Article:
Preet Bharara:

All right. I love good food and the great city of Nashville.

Joyce Vance:

Well, make us all jealous.

Preet Bharara:

Hot chicken. I had some hot chicken. Yeah.

Joyce Vance:

Did you go to Hattie B’s?

Preet Bharara:

It was Hattie B’s. I tweeted a picture of me with hot chicken. Well, you didn’t tell me and others didn’t tell me was about the portions. I thought I was ordering for just me and my son and it was enough food for seven people. At least, seven-

Joyce Vance:

Welcome to the South.

Preet Bharara:

Yeah, it’s a lot of food.

Joyce Vance:

Did you get sides or just chicken?

Preet Bharara:

Maybe I did something wrong. Because it was really late in the evening after we’ve been doing other things for a while. But I got hot chicken. And, I believe, my side was more hot chicken. I said to myself, “What is this other thing in the little basket?” And it was another thing of hot chicken except in a roll. Is it possible that a side of chicken comes with chicken?

Joyce Vance:

You can get a side of chicken with chicken. Although, occasionally, I might get something like coleslaw dripping with mayonnaise. There’s nothing like Hattie B’s though. It’s wonderful chicken.

Preet Bharara:

So, shall we talk about some news?

Joyce Vance:

We should talk about news. There’s a lot of it this week.

Preet Bharara:

There’s some news from the past. I guess, we’re now months past Donald Trump having left office. And what I used to refer to as what we could expect as an excavation continues to pace and it’s part of a pattern with Trump. But, I think, the examples get more and more egregious. They don’t get the same attention because he’s not in office and, I guess, people are not surprised anymore. But this business about Donald Trump calling the acting Attorney General Jeffrey Rosen in the final days of the presidency, day after day after day. And we’ll read some of the quotes. Basically, begging him to say that there was something wrong with the election and to help undo the election is, in my mind, and I’m wondering what you think, maybe the most egregious conduct of his presidency given what was at stake.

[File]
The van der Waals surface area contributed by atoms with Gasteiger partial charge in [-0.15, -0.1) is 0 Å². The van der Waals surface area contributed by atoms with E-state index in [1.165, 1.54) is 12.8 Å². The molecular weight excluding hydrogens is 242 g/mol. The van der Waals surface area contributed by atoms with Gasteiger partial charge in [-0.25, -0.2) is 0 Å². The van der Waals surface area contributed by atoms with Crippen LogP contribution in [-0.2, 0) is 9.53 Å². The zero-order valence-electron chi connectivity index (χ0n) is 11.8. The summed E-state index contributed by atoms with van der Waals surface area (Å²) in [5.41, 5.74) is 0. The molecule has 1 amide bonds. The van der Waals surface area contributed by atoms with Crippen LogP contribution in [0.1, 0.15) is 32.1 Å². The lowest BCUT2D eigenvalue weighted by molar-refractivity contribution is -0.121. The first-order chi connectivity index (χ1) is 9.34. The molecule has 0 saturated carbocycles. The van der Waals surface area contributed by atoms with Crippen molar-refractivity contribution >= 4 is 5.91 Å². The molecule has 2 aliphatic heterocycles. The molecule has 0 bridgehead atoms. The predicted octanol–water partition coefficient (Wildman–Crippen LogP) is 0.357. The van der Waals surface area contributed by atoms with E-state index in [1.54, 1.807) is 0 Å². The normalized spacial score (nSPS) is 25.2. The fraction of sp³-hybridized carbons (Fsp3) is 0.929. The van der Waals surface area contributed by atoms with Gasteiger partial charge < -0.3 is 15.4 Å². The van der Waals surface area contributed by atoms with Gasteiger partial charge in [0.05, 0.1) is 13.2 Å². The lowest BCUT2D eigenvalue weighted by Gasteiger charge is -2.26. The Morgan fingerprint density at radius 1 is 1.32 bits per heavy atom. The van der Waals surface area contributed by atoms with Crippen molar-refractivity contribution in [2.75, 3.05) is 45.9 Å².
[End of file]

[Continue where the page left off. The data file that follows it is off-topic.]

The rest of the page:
Joyce Vance:

I think that that’s right. I have seen people on social media saying, “Well, yeah, but what was he going to do?” He was calling Rosen the acting Attorney General but nothing came of it. I don’t think that that’s the right way to look at this. What Trump wanted out of Rosen, in essence, was an announcement that the election was corrupt, perhaps, that DOJ was investigating it. So that, Trump and what he called his allies in Congress or what the note say were his allies in Congress, could use that an allegation in an effort to overturn the election, perhaps to keep Congress on January 6th from refusing to certify and throwing it into that really strange procedure where the House would decide the election and Trump would win. This is serious stuff.

Preet Bharara: